Waynes catches on quickly on first day as a Viking
EDEN PRAIRIE, Minn. -- Prefacing his thoughts with the caveat the time is "way, way early" into Trae Waynes' NFL career, Minnesota Vikings head coach Mike Zimmer offered praise for his newest project at cornerback.
Minnesota's first-round draft pick -- the first defensive back and 11th overall pick last week -- Waynes took to Zimmer's teaching quickly.
"I told one of the coaches, for a young guy and trying to teach the technique that we're doing, he caught on probably faster than I've ever had a guy on the first day," said Zimmer of Waynes.
Waynes has all the tools Zimmer was looking for. A standout at Michigan State, Waynes is 6-foot with long arms and 4.31-second speed in the 40-yard dash. Zimmer and Vikings general manager Rick Spielman boasted about Waynes' character and work ethic, and the coaching he received with the Spartans.
Just one practice in, as Minnesota started its rookie minicamp on Friday, Waynes is demonstrating the traits which made him the highest drafted defensive back in franchise history.
"That's a huge compliment," Waynes said when Zimmer's words were relayed to him. "But I'm just trying to do my best to pick up what they're saying and learn as quickly as possible."
Zimmer, well known for his work with defensive backs, is specific with technique. From his first days with Minnesota last year, Zimmer and defensive backs coach Jerry Gray worked tirelessly with the Vikings' defensive backs. The effort paid off as Minnesota allowed the seventh-fewest passing yards in the league last year, just one season removed from finishing with the second-most passing yards allowed.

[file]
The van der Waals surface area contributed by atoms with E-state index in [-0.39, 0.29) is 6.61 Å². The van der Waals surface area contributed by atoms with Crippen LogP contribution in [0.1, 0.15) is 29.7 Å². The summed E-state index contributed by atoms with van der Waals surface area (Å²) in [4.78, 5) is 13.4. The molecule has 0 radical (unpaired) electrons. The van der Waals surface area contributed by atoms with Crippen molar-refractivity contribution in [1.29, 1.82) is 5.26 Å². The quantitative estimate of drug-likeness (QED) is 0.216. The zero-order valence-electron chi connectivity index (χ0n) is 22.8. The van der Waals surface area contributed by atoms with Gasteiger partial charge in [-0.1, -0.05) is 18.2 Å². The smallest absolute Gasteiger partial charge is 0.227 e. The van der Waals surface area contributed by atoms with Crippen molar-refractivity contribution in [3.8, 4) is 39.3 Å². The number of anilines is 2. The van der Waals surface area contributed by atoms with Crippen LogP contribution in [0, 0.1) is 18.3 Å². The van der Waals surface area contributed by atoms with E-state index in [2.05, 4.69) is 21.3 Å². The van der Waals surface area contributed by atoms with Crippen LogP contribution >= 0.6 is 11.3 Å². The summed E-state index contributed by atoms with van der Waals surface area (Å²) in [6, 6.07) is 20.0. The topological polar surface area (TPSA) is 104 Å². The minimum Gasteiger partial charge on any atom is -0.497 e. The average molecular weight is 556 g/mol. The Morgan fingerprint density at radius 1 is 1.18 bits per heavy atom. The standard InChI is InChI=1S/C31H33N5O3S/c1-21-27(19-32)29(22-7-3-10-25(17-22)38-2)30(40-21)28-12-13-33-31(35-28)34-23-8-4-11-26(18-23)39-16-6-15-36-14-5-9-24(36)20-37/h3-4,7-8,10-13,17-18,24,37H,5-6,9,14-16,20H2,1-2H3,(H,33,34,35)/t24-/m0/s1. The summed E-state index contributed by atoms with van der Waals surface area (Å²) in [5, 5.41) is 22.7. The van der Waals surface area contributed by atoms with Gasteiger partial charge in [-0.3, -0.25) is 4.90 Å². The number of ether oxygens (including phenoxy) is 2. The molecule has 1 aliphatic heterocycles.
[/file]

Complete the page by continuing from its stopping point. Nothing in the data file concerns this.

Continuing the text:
Young cornerbacks Xavier Rhodes and Josh Robinson improved dramatically. Now Waynes, who called Zimmer a defensive back "guru" shortly after being drafted, will try to do the same.
"They remind me a lot of my coaches at State," said Waynes of his first impression of Minnesota's coaches. "They're really passionate about it, but they're whole goal is to make you better as a player. They're going to be hard on you and they're going to let you know. They're going to push you to your limit."
As for Zimmer, Waynes said: "I heard coach Zim was pretty hard, so I told him I'm ready for it."
Much of the focus, for now, is teaching the technique, particularly with the defensive backs.
"Well, he was natural at it today," Zimmer said. "Usually it's not that smooth is what happens, so he's probably a little more familiar with it from college than I'd guessed it from watching him on tape."
Waynes said the changes in technique are "a little different." But the new work didn't constitute dramatic differences from what Waynes was used to at Michigan State.
"I think that's why I picked up on it as quickly as I did," Waynes said. "But I still got a lot to learn and I look forward to understanding it to their expectations."
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